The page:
$$\Sigma = \begin{bmatrix} J_1 & 0 & \dots &0 \\ 0 & J_2 & \dots & 0 \\ \vdots & \vdots & \ddots & \vdots \\ 0 & 0 & \dots & J_n \\ \end{bmatrix}$$ and the blocks are like

$$J_i = \begin{bmatrix} \sigma_f^2+\sigma_r^2 & \sigma_r^2 & \dots & \sigma_r^2 & \sigma_r^2 \\ \sigma_r^2 & \sigma_f^2+\sigma_r^2 & \dots & \sigma_r^2 & \sigma_r^2 \\ \vdots & \vdots & \ddots & \vdots & \vdots \\ \sigma_r^2 & \sigma_r^2 & \dots & \sigma_f^2+\sigma_r^2 & \sigma_r^2 \\ \sigma_r^2 & \sigma_r^2 & \dots & \sigma_r^2 & \sigma_f^2+\sigma_r^2 \end{bmatrix} $$



Nothing goes wrong when $\sigma_r \to 0$

...except $f_{\mu_i}(0) \to \infty$ becomes a degenerate distribution, which is however not relevant for the calculation/expression of the distribution $f_{\mathbf{Y_{ij} }}$.

If you consider the space of points $Y_{ij},\mu_i$ then you can see all the probability concentrating on a hyper-surface with $\mu_i=0$ and the density $f_{\mu_i}$ (along with $f_{Y_{ij},\mu_i}$) goes to infinity on this surface. But instead of $f_{Y_{ij},\mu_i}$ you wish to calculate $f_{Y_{ij}}$ $$f_{Y_{ij}}(y_{ij}) = \int f_{Y_{ij},\mu_i}(y_{ij},\mu_i) d\mu_i = \int f_{Y_{ij}|\mu_i}(y_{ij},\mu_i) f_{\mu_i}(\mu_i) d\mu_i$$ This density distribution $f_{Y_{ij}|\mu_i}$ for the distribution of $Y_{ij}$ on the hyper-surfaces with coordinates $\mu_i$ does not go to infinity. Or from another viewpoint, you integrate $f_{\mu_i}$ over an infinitely thin surface.


The case might be that you use the following probability density / likelihood:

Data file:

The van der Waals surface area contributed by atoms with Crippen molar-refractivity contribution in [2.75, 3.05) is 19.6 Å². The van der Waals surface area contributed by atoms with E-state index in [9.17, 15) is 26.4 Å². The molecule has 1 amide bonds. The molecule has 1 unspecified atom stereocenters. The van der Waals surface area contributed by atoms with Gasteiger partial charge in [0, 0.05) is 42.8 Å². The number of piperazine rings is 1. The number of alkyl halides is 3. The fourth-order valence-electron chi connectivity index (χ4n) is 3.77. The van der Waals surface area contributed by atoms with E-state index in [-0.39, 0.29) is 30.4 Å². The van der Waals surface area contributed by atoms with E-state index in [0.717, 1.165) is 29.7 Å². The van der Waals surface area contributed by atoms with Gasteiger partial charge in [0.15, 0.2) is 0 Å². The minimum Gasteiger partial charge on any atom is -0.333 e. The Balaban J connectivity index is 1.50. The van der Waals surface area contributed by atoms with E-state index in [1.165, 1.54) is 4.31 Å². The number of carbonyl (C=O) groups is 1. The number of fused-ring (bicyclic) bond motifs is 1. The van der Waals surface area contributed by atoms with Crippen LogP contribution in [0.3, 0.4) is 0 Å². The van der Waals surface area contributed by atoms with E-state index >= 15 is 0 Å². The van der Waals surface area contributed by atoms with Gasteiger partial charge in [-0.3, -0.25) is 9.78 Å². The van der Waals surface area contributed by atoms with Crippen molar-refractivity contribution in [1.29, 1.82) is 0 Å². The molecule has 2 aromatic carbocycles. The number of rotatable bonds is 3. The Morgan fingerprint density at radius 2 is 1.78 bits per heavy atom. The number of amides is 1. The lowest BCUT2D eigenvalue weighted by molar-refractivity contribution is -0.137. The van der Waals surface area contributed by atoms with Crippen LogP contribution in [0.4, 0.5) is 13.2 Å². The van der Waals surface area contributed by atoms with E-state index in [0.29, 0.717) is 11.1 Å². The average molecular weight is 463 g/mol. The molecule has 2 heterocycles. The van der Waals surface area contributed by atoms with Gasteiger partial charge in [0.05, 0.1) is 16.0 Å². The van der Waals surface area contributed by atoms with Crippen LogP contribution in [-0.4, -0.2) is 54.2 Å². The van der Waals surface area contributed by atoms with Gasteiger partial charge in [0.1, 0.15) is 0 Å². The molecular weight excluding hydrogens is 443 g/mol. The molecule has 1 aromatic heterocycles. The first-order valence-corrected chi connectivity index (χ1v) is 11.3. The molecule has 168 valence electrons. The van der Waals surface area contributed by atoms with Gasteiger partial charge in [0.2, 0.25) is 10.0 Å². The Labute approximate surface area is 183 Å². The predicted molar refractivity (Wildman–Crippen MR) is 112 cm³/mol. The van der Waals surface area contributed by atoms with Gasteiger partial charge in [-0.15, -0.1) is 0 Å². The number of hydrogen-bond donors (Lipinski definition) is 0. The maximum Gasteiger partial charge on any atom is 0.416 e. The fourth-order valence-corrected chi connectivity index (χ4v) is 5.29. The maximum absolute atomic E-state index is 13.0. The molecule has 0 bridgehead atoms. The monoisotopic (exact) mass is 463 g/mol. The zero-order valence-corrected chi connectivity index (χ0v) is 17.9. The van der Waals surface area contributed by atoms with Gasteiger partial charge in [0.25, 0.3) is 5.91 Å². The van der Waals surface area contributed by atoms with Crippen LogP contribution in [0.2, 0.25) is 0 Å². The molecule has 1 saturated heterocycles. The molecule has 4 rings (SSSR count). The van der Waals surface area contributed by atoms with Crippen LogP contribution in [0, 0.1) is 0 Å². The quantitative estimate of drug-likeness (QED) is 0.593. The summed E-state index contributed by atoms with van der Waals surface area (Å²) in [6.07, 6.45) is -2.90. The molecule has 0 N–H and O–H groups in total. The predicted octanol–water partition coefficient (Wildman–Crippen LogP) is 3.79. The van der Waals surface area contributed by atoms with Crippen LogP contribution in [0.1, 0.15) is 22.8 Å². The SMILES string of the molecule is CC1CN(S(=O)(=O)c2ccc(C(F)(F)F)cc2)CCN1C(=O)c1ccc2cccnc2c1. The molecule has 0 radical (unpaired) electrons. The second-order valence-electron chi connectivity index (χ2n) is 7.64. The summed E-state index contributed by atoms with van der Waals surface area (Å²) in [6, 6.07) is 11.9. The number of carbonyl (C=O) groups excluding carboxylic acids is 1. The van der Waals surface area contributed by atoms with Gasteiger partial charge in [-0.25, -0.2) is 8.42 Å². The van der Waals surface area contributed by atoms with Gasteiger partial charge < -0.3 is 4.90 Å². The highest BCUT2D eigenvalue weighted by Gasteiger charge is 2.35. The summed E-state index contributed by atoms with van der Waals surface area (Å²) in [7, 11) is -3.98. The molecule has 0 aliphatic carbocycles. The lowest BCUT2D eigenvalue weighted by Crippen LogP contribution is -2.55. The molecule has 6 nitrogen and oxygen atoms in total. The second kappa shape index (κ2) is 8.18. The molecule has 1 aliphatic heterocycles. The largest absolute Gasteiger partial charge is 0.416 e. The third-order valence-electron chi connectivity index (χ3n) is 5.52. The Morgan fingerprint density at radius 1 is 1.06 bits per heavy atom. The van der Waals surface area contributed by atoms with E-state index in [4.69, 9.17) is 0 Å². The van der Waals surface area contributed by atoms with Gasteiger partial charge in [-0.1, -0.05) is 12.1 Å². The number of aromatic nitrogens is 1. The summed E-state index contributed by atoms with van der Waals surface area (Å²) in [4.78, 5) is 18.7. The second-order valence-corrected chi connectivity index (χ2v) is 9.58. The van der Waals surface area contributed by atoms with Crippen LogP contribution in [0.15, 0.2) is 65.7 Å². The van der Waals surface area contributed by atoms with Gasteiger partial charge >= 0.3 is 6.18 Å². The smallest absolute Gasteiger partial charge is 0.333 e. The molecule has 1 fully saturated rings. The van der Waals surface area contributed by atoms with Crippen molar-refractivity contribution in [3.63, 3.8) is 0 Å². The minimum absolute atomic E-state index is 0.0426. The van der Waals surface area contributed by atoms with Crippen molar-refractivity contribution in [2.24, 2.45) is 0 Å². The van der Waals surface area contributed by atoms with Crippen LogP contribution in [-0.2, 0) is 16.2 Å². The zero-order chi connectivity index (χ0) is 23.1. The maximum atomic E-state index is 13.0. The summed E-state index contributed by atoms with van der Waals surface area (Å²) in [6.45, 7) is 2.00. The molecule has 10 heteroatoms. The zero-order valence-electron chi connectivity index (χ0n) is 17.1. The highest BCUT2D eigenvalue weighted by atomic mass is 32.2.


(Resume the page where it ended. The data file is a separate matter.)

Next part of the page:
$$f_\mathbf{y_{ij}}(\mathbf{y_{ij}}\vert \mathbf{\mu_i}, \sigma_f, \sigma_r) = \frac{1}{\left( \sqrt{2 \pi \sigma_f^2} \right)^{n_j}} e^ { \frac{\sum_{j=1}^{n_{j}} (y_{ij}-\mu_i)^2}{2 \sigma_f^2} } \cdot \frac{1}{\left( \sqrt{2 \pi \sigma_r^2} \right)^{n_i}} e^{ \frac{\sum_{i=1}^{n_i} (\mu_i)^2}{2 \sigma_r^2} } $$

but I would say that this is badly defined (the math looks ok, but the interpretation is not). This is not a density that only needs to be integrated over $d y_{ij}$, but also over $d \mathbf{\mu_i}$. You should not turn this into a likelihood function like $\mathcal{L}(\mathbf{\mu_i}, \sigma_f, \sigma_r \vert \mathbf{y_{ij}})$ but instead $\mathcal{L}( \sigma_f, \sigma_r \vert \mathbf{y_{ij}}, \mathbf{\mu_i})$ (yet you do not observe $\mathbf{\mu_i}$).

It is incorrect to impose a relationship between the parameters in the likelihood function and add a corresponding density term to the expression of the likelihood function (that not surprisingly will blow up to infinity, in this way every unobserved variable may be added and becomes an infinite density somewhere, you could also add unobserved unicorns if you like).

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  • $\begingroup$ Isn't this the REML solution rather than the ML solution, since we are integrating over the random effects rather than optimizing them? I know that REML is usually the default, but I don't understand how the ML solution exists. $\endgroup$ – Cliff AB Aug 26 '18 at 16:46
  • $\begingroup$ What do you mean by 'optimizing the random effects' and a difference between REML and ML? Could you spell out those terms. $\endgroup$ – Sextus Empiricus Aug 26 '18 at 17:09
  • $\begingroup$ Note that by considering $f_{Y_{ij}}$, rather than $f_{Y_{ij} | u_i}$ and $f_{\mu_i}$, we are integrating over $u_i$ rather than picking the MLE of $u_i$. I believe this is the REML method, which has advantages over the ML method (such as an upper bounded on the likelihood!). But my question is in regards to the joint likelihood, not the marginal likelihood. $\endgroup$ – Cliff AB Aug 26 '18 at 18:09
  • $\begingroup$ Could you write the likelihoodfunction $f(y_{ij},\sigma_r,\sigma_f)$ for your case? $\endgroup$ – Sextus Empiricus Aug 26 '18 at 18:25
  • $\begingroup$ @CliffAB No, this is not the reml. The reml log-likelihood objective function is the same as the ml one, but with an extra penalty term: $\log |X^' \Sigma X|$. What you are describing sounds like the hierarchical likelihood. $\endgroup$ – papgeo Aug 27 '18 at 0:12